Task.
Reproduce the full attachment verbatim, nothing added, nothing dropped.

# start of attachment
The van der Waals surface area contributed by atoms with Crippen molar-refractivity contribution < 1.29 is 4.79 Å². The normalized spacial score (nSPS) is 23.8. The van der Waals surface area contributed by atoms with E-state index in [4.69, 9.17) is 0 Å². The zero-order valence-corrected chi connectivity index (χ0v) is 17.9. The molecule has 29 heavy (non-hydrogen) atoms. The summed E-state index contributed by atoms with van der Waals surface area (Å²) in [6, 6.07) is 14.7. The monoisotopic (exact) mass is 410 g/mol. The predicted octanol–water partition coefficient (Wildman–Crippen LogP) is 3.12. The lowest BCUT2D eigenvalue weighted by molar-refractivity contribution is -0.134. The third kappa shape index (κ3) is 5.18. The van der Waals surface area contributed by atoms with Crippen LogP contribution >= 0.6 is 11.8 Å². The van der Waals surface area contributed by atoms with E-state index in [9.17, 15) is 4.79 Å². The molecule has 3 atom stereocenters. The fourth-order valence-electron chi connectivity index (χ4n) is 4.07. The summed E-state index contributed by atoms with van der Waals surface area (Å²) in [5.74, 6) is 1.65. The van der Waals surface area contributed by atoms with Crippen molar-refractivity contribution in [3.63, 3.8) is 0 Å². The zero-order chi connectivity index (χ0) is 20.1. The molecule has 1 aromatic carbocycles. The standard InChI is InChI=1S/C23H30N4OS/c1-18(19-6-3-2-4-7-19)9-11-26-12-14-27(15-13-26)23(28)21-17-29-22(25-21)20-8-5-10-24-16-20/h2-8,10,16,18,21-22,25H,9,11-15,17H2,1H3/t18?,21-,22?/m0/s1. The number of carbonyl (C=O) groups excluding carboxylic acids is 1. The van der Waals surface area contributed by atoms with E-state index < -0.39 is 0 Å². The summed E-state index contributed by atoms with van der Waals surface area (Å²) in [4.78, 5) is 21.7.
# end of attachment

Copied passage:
The van der Waals surface area contributed by atoms with Crippen molar-refractivity contribution < 1.29 is 4.79 Å². The normalized spacial score (nSPS) is 23.8. The van der Waals surface area contributed by atoms with E-state index in [4.69, 9.17) is 0 Å². The zero-order valence-corrected chi connectivity index (χ0v) is 17.9. The molecule has 29 heavy (non-hydrogen) atoms. The summed E-state index contributed by atoms with van der Waals surface area (Å²) in [6, 6.07) is 14.7. The monoisotopic (exact) mass is 410 g/mol. The predicted octanol–water partition coefficient (Wildman–Crippen LogP) is 3.12. The lowest BCUT2D eigenvalue weighted by molar-refractivity contribution is -0.134. The third kappa shape index (κ3) is 5.18. The van der Waals surface area contributed by atoms with Crippen LogP contribution >= 0.6 is 11.8 Å². The van der Waals surface area contributed by atoms with E-state index in [9.17, 15) is 4.79 Å². The molecule has 3 atom stereocenters. The fourth-order valence-electron chi connectivity index (χ4n) is 4.07. The summed E-state index contributed by atoms with van der Waals surface area (Å²) in [5.74, 6) is 1.65. The van der Waals surface area contributed by atoms with Crippen molar-refractivity contribution in [3.63, 3.8) is 0 Å². The zero-order chi connectivity index (χ0) is 20.1. The molecule has 1 aromatic carbocycles. The standard InChI is InChI=1S/C23H30N4OS/c1-18(19-6-3-2-4-7-19)9-11-26-12-14-27(15-13-26)23(28)21-17-29-22(25-21)20-8-5-10-24-16-20/h2-8,10,16,18,21-22,25H,9,11-15,17H2,1H3/t18?,21-,22?/m0/s1. The number of carbonyl (C=O) groups excluding carboxylic acids is 1. The van der Waals surface area contributed by atoms with E-state index < -0.39 is 0 Å². The summed E-state index contributed by atoms with van der Waals surface area (Å²) in [4.78, 5) is 21.7.